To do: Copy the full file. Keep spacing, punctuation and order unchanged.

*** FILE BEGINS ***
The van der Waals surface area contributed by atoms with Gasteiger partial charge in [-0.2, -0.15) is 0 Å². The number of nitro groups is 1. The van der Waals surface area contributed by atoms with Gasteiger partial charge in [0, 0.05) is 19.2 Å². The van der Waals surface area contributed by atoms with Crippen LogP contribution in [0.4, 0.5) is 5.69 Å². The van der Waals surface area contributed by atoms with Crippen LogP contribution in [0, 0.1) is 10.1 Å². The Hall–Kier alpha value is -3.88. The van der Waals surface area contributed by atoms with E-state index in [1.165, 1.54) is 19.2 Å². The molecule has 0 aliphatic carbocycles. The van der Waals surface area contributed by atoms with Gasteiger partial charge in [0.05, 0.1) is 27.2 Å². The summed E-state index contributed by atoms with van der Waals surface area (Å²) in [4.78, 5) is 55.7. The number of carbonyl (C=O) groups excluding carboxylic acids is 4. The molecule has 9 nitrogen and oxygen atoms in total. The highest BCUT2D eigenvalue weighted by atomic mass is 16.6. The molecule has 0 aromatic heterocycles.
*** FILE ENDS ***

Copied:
The van der Waals surface area contributed by atoms with Gasteiger partial charge in [-0.2, -0.15) is 0 Å². The number of nitro groups is 1. The van der Waals surface area contributed by atoms with Gasteiger partial charge in [0, 0.05) is 19.2 Å². The van der Waals surface area contributed by atoms with Crippen LogP contribution in [0.4, 0.5) is 5.69 Å². The van der Waals surface area contributed by atoms with Crippen LogP contribution in [0, 0.1) is 10.1 Å². The Hall–Kier alpha value is -3.88. The van der Waals surface area contributed by atoms with E-state index in [1.165, 1.54) is 19.2 Å². The molecule has 0 aliphatic carbocycles. The van der Waals surface area contributed by atoms with Gasteiger partial charge in [0.05, 0.1) is 27.2 Å². The summed E-state index contributed by atoms with van der Waals surface area (Å²) in [4.78, 5) is 55.7. The number of carbonyl (C=O) groups excluding carboxylic acids is 4. The molecule has 9 nitrogen and oxygen atoms in total. The highest BCUT2D eigenvalue weighted by atomic mass is 16.6. The molecule has 0 aromatic heterocycles.